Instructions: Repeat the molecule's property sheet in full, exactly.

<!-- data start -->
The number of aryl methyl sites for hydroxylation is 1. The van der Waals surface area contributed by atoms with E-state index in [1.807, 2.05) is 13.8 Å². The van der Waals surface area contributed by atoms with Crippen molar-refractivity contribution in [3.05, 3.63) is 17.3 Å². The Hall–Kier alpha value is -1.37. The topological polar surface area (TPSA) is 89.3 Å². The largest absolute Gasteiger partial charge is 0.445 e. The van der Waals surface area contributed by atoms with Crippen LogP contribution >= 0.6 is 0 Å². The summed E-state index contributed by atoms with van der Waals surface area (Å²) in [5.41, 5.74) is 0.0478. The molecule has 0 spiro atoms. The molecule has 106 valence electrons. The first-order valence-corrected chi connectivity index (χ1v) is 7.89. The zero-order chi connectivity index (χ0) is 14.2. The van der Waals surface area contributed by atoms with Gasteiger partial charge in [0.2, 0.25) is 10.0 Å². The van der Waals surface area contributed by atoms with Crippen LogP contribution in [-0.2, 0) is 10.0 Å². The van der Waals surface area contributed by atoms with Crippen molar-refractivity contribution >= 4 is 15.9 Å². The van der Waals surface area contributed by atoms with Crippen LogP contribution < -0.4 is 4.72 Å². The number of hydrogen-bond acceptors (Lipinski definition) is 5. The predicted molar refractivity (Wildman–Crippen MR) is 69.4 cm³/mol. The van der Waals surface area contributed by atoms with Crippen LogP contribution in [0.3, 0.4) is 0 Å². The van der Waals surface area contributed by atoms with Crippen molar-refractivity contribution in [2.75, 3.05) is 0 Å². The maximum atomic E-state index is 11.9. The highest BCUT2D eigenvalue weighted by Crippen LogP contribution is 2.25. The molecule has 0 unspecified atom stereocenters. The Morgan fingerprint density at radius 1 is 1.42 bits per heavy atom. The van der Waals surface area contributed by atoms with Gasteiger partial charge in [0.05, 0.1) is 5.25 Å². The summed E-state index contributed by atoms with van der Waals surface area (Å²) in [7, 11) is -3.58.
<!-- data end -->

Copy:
The number of aryl methyl sites for hydroxylation is 1. The van der Waals surface area contributed by atoms with E-state index in [1.807, 2.05) is 13.8 Å². The van der Waals surface area contributed by atoms with Crippen molar-refractivity contribution in [3.05, 3.63) is 17.3 Å². The Hall–Kier alpha value is -1.37. The topological polar surface area (TPSA) is 89.3 Å². The largest absolute Gasteiger partial charge is 0.445 e. The van der Waals surface area contributed by atoms with Crippen LogP contribution >= 0.6 is 0 Å². The summed E-state index contributed by atoms with van der Waals surface area (Å²) in [5.41, 5.74) is 0.0478. The molecule has 0 spiro atoms. The molecule has 106 valence electrons. The first-order valence-corrected chi connectivity index (χ1v) is 7.89. The zero-order chi connectivity index (χ0) is 14.2. The van der Waals surface area contributed by atoms with Gasteiger partial charge in [0.2, 0.25) is 10.0 Å². The van der Waals surface area contributed by atoms with Crippen LogP contribution in [-0.2, 0) is 10.0 Å². The van der Waals surface area contributed by atoms with Crippen molar-refractivity contribution >= 4 is 15.9 Å². The van der Waals surface area contributed by atoms with Crippen LogP contribution < -0.4 is 4.72 Å². The number of hydrogen-bond acceptors (Lipinski definition) is 5. The predicted molar refractivity (Wildman–Crippen MR) is 69.4 cm³/mol. The van der Waals surface area contributed by atoms with Crippen LogP contribution in [0.3, 0.4) is 0 Å². The van der Waals surface area contributed by atoms with Crippen molar-refractivity contribution in [2.75, 3.05) is 0 Å². The maximum atomic E-state index is 11.9. The highest BCUT2D eigenvalue weighted by Crippen LogP contribution is 2.25. The molecule has 0 unspecified atom stereocenters. The Morgan fingerprint density at radius 1 is 1.42 bits per heavy atom. The van der Waals surface area contributed by atoms with Gasteiger partial charge in [0.05, 0.1) is 5.25 Å². The summed E-state index contributed by atoms with van der Waals surface area (Å²) in [7, 11) is -3.58.